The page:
UPLAND ENVIRONMENTS RESEARCH UNIT. Evidence for the occurrence of infiltration excess overland flow in an eroded peatland catchment: implications for connectivity. Claire S. Goulsbra and Martin G. Evans.
Claire S. Goulsbra andMartin G. Evans
Upland Environments Research Unit, School of Environment and Development, University of Manchester, UK
Overland flow and Connectivity
OLF in peatlands
North Pennines (in tact)
OLF occurs most frequently on footslopes from return flow and least frequently on steep mid-slopes
Daniels et al. (2008) JoH
South Pennines (eroded)
Water table drawdown at the gully edge, esp within 2 m (‘erosional acrotelm’ effect)Models of peatland OLF generation
What are the key controls on OLF generation in peatlands in space and time?
Flow – high conductivity
ER sensorMonitoring OLF using ER sensors
> Binary flow/no-flow distinction(Blasch et al., 2002 Vadose Zone Journal)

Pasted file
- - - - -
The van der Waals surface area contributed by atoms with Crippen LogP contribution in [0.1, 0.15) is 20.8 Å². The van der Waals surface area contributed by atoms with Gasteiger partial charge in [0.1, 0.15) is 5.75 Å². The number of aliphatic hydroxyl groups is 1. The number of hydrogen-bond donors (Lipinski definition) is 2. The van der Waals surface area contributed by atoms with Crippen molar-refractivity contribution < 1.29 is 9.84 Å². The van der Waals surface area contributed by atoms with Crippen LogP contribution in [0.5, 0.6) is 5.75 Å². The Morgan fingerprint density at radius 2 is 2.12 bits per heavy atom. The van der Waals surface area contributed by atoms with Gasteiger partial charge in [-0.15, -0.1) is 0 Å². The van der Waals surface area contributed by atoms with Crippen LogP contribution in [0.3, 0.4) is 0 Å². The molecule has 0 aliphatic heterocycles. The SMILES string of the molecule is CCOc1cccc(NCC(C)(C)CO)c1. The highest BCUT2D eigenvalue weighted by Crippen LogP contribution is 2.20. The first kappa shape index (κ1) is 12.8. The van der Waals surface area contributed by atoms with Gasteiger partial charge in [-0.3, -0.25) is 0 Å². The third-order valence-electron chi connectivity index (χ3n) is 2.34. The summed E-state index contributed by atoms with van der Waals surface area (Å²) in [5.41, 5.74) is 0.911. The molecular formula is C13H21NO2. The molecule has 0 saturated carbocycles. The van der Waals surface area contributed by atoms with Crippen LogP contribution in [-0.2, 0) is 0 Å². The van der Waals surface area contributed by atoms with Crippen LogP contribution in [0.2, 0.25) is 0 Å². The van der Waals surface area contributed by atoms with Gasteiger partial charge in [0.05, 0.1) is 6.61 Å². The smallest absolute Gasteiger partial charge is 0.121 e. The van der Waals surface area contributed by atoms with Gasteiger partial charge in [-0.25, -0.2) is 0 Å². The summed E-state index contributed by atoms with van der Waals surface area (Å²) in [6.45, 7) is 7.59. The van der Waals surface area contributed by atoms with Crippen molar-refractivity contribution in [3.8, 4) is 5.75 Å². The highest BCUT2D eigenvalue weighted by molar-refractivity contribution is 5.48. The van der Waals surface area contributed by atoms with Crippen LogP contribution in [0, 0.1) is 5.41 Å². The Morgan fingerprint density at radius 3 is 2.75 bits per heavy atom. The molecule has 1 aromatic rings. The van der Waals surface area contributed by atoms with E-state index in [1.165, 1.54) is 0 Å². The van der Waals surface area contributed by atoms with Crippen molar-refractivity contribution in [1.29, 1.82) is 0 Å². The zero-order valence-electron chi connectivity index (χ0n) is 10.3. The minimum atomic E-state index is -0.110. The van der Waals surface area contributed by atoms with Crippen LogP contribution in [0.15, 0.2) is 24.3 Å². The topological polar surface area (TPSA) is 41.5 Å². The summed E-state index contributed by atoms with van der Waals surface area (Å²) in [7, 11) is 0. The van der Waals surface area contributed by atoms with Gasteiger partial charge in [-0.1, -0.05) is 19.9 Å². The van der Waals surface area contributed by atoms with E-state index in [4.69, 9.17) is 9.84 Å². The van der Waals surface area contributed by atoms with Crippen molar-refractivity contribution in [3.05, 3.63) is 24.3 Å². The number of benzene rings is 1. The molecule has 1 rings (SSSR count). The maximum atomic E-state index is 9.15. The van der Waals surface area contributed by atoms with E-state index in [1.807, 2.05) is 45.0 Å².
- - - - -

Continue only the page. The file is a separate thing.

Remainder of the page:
Drainage holes and a small gap at the bottom of the lid allow the entry of surface flow.
Minimise chances of false positives.
Installed at the ground surface.
Sensor ‘lid’ with plastic at either end to prevent entry of rain/sediment
Small gap to allow surface flow to enter sensor
Holes in bottom of sensor for free drainage Ø 3mm
Sensor electrodes ~3 mm long
Holes through which nails are driven to secure sensor to the ground Ø 6mm
Insulated wire connecting electrodes to data logger
Sensor base-plateOLF sensor design
In UNG catchment, the average distance to a gully is just 10.3 m; 13.7% of the intact peat mass lies within 2 m of a gully
May to July 2008
September to November 2008
Readings at 1 minute intervals > 36 days of continuous logging
MetersOLF at the gully edge
CatotelmDifferences in OLF